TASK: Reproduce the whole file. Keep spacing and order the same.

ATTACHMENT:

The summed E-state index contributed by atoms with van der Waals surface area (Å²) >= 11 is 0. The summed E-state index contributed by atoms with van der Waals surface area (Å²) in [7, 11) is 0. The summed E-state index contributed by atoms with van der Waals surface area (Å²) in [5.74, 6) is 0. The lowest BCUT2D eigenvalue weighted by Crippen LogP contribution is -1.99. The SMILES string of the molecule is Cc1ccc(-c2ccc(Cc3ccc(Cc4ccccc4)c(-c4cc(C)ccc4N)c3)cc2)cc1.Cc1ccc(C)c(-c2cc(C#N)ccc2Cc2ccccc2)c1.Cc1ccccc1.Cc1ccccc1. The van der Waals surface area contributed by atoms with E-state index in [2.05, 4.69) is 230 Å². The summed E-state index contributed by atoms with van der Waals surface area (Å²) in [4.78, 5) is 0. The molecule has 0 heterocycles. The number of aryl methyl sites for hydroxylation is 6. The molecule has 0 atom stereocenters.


The summed E-state index contributed by atoms with van der Waals surface area (Å²) >= 11 is 0. The summed E-state index contributed by atoms with van der Waals surface area (Å²) in [7, 11) is 0. The summed E-state index contributed by atoms with van der Waals surface area (Å²) in [5.74, 6) is 0. The lowest BCUT2D eigenvalue weighted by Crippen LogP contribution is -1.99. The SMILES string of the molecule is Cc1ccc(-c2ccc(Cc3ccc(Cc4ccccc4)c(-c4cc(C)ccc4N)c3)cc2)cc1.Cc1ccc(C)c(-c2cc(C#N)ccc2Cc2ccccc2)c1.Cc1ccccc1.Cc1ccccc1. The van der Waals surface area contributed by atoms with E-state index in [2.05, 4.69) is 230 Å². The summed E-state index contributed by atoms with van der Waals surface area (Å²) in [4.78, 5) is 0. The molecule has 0 heterocycles. The number of aryl methyl sites for hydroxylation is 6. The molecule has 0 atom stereocenters.